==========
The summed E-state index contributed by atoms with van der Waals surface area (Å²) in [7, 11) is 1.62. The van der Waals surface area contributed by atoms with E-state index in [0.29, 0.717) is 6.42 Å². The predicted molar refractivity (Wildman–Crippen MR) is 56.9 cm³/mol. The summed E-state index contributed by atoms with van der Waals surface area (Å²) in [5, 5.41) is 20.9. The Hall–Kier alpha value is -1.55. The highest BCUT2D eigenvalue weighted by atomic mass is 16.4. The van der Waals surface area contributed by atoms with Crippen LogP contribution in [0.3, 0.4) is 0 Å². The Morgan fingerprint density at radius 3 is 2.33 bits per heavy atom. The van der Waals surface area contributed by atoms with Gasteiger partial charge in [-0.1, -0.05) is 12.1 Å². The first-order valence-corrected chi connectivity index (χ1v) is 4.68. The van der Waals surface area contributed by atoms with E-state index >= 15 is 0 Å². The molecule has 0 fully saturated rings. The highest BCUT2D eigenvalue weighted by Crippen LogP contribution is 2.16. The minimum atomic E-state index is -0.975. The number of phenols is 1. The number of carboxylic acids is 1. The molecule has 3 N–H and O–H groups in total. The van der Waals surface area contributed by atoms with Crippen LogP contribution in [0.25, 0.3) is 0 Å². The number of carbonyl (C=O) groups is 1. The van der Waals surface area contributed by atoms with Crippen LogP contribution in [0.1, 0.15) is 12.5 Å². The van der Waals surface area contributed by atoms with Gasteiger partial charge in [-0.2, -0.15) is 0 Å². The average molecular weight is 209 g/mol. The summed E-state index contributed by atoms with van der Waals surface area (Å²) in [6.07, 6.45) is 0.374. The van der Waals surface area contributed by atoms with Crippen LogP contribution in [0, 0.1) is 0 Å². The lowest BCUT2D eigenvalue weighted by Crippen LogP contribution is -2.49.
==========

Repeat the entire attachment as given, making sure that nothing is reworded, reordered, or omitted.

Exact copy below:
The summed E-state index contributed by atoms with van der Waals surface area (Å²) in [7, 11) is 1.62. The van der Waals surface area contributed by atoms with E-state index in [0.29, 0.717) is 6.42 Å². The predicted molar refractivity (Wildman–Crippen MR) is 56.9 cm³/mol. The summed E-state index contributed by atoms with van der Waals surface area (Å²) in [5, 5.41) is 20.9. The Hall–Kier alpha value is -1.55. The highest BCUT2D eigenvalue weighted by atomic mass is 16.4. The van der Waals surface area contributed by atoms with Crippen LogP contribution in [0.3, 0.4) is 0 Å². The Morgan fingerprint density at radius 3 is 2.33 bits per heavy atom. The van der Waals surface area contributed by atoms with Gasteiger partial charge in [-0.1, -0.05) is 12.1 Å². The first-order valence-corrected chi connectivity index (χ1v) is 4.68. The van der Waals surface area contributed by atoms with E-state index >= 15 is 0 Å². The molecule has 0 fully saturated rings. The highest BCUT2D eigenvalue weighted by Crippen LogP contribution is 2.16. The minimum atomic E-state index is -0.975. The number of phenols is 1. The number of carboxylic acids is 1. The molecule has 3 N–H and O–H groups in total. The van der Waals surface area contributed by atoms with Crippen LogP contribution in [0.25, 0.3) is 0 Å². The number of carbonyl (C=O) groups is 1. The van der Waals surface area contributed by atoms with Crippen LogP contribution in [0.1, 0.15) is 12.5 Å². The van der Waals surface area contributed by atoms with Gasteiger partial charge in [-0.2, -0.15) is 0 Å². The average molecular weight is 209 g/mol. The summed E-state index contributed by atoms with van der Waals surface area (Å²) in [6.07, 6.45) is 0.374. The van der Waals surface area contributed by atoms with Crippen LogP contribution in [0, 0.1) is 0 Å². The lowest BCUT2D eigenvalue weighted by Crippen LogP contribution is -2.49.